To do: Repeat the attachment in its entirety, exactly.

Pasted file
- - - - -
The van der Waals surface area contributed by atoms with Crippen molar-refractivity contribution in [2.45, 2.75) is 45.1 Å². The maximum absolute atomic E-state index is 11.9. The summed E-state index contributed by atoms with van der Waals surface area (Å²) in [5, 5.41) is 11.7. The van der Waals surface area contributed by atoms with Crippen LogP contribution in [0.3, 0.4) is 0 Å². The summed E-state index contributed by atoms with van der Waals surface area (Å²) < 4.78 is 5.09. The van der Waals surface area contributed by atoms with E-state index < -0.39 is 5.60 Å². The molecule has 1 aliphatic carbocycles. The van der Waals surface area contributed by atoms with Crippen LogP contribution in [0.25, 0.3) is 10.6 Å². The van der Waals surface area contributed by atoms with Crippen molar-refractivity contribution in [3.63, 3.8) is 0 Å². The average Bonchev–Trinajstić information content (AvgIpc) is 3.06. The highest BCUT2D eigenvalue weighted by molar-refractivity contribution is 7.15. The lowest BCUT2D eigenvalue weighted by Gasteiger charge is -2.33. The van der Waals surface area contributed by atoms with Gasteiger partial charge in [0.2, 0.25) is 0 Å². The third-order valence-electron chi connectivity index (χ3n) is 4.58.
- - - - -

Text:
The van der Waals surface area contributed by atoms with Crippen molar-refractivity contribution in [2.45, 2.75) is 45.1 Å². The maximum absolute atomic E-state index is 11.9. The summed E-state index contributed by atoms with van der Waals surface area (Å²) in [5, 5.41) is 11.7. The van der Waals surface area contributed by atoms with Crippen LogP contribution in [0.3, 0.4) is 0 Å². The summed E-state index contributed by atoms with van der Waals surface area (Å²) < 4.78 is 5.09. The van der Waals surface area contributed by atoms with E-state index < -0.39 is 5.60 Å². The molecule has 1 aliphatic carbocycles. The van der Waals surface area contributed by atoms with Crippen LogP contribution in [0.25, 0.3) is 10.6 Å². The van der Waals surface area contributed by atoms with Crippen molar-refractivity contribution in [3.63, 3.8) is 0 Å². The average Bonchev–Trinajstić information content (AvgIpc) is 3.06. The highest BCUT2D eigenvalue weighted by molar-refractivity contribution is 7.15. The lowest BCUT2D eigenvalue weighted by Gasteiger charge is -2.33. The van der Waals surface area contributed by atoms with Gasteiger partial charge in [0.2, 0.25) is 0 Å². The third-order valence-electron chi connectivity index (χ3n) is 4.58.